Cambridge Declaration

Not to be confused with the Cambridge Declaration on Consciousness.

The Cambridge Declaration is a statement of faith written in 1996 by the Alliance of Confessing Evangelicals, a group of Reformed and Lutheran Evangelicals who were concerned with the state of the Evangelical movement in America, and throughout the world.[1][2]


"No Place for Truth"

Both the conference and the eventual declaration came about as a result of David F. Wells' 1993 book No Place for Truth or Whatever Happened to Evangelical Theology? (ISBN 0-8028-0747-X). This book was highly critical of the Evangelical church in America for abandoning its historical and theological roots, and instead embracing the philosophies and pragmatism of the world.

While not a best seller, the book was critically acclaimed by a number of important Evangelical leaders. In 1994 a number of these leaders formed the Alliance of Confessing Evangelicals. Since much of Wells' thesis stemmed from the modern church's abandonment of historical confessions of faith (such as The Westminster Confession and the 1689 Baptist Confession of Faith), the Alliance was based upon Evangelicals who not only adhered to these Reformed confessions of faith, but were able to direct their ministries accordingly.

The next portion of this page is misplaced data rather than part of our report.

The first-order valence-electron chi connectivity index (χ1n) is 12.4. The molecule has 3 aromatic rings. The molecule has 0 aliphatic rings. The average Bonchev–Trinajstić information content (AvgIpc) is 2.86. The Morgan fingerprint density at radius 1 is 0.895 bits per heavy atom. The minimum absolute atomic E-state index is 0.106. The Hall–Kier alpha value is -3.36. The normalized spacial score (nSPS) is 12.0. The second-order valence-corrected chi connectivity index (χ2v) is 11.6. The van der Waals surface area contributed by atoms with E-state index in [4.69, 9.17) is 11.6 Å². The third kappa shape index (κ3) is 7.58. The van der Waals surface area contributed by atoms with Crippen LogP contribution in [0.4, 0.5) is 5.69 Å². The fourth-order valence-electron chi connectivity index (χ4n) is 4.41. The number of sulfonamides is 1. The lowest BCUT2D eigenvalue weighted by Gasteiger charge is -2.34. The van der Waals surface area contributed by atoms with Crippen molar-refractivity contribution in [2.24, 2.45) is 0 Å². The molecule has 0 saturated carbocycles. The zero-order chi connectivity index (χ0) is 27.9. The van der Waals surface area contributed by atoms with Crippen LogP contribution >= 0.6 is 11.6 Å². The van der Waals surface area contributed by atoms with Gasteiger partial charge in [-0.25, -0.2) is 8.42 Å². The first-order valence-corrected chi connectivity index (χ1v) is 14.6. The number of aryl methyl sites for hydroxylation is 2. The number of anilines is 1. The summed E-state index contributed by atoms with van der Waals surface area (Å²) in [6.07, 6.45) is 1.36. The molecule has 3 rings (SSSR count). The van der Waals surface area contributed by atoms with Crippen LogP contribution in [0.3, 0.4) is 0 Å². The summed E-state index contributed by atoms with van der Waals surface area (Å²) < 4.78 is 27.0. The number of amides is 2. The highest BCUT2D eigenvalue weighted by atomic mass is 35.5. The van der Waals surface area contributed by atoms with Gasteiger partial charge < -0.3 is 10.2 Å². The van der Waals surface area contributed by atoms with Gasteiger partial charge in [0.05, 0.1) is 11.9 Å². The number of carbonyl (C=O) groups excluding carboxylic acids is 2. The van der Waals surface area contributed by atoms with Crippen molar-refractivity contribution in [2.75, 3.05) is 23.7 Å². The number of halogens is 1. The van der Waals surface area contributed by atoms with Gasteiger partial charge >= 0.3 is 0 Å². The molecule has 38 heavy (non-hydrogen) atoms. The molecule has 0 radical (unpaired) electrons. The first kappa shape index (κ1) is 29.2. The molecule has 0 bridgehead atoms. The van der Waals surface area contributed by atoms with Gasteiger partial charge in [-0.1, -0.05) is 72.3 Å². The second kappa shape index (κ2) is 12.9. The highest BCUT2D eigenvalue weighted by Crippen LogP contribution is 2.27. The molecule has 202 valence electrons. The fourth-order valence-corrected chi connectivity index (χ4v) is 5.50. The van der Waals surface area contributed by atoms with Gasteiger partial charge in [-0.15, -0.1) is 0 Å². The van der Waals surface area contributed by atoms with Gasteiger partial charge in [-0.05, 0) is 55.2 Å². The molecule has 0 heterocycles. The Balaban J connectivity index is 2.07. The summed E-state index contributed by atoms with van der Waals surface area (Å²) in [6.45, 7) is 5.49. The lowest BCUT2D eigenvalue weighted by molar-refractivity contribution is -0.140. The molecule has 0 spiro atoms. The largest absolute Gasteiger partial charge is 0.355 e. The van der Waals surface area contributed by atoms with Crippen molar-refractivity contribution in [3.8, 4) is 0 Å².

The two principal players involved in spearheading the conference from which the Cambridge Declaration emerged were James Montgomery Boice of Evangelical Ministries (Philadelphia, PA), and Dr. Michael S. Horton of Christians United for Reformation (Anaheim, CA). Like Wells, Horton and Boice were both strong critics of the shallow nature of contemporary Evangelicalism, and had published a book to that effect [see: "Power Religion: The Selling Out of the Evangelical Church" (1993) edited by Horton, and featuring Boice as a contributing author]. Later in 1996, these men joined forces by merging their respective organizations into The Alliance of Confessing Evangelicals.

Conference in Cambridge

Eventually a conference was held between April 17-20 1996 in the town of Cambridge, Massachusetts. The choice of location was deliberate, since Cambridge was the seat of Harvard and thus the center of ecclesiastical and intellectual life in 17th century America. Cambridge was also the location of The Cambridge Platform, a declaration of church polity made in 1648 by New England Puritans.

Approximately 100 delegates from around the world gathered for the four-day conference, with the explicit intention of creating an official declaration that would be released once the conference concluded. The conference was also important because it included the presence of evangelical Lutherans, who had traditionally kept themselves apart from mainline Evangelical and Reformed movements.

Throughout the conference, a document was drafted and suggestions / changes were solicited from the various delegates. The two principal authors of the Cambridge Declaration, however, were Dr. David F. Wells, and Dr. Michael S. Horton. The various papers delivered at the conference were later edited and published in the book Here We Stand (Baker Books), edited by James Montgomery Boice and Ben Sasse (republished in 2004).

Reasons for the Declaration

The conference, and the eventual declaration that was created, was broadly influenced by the following: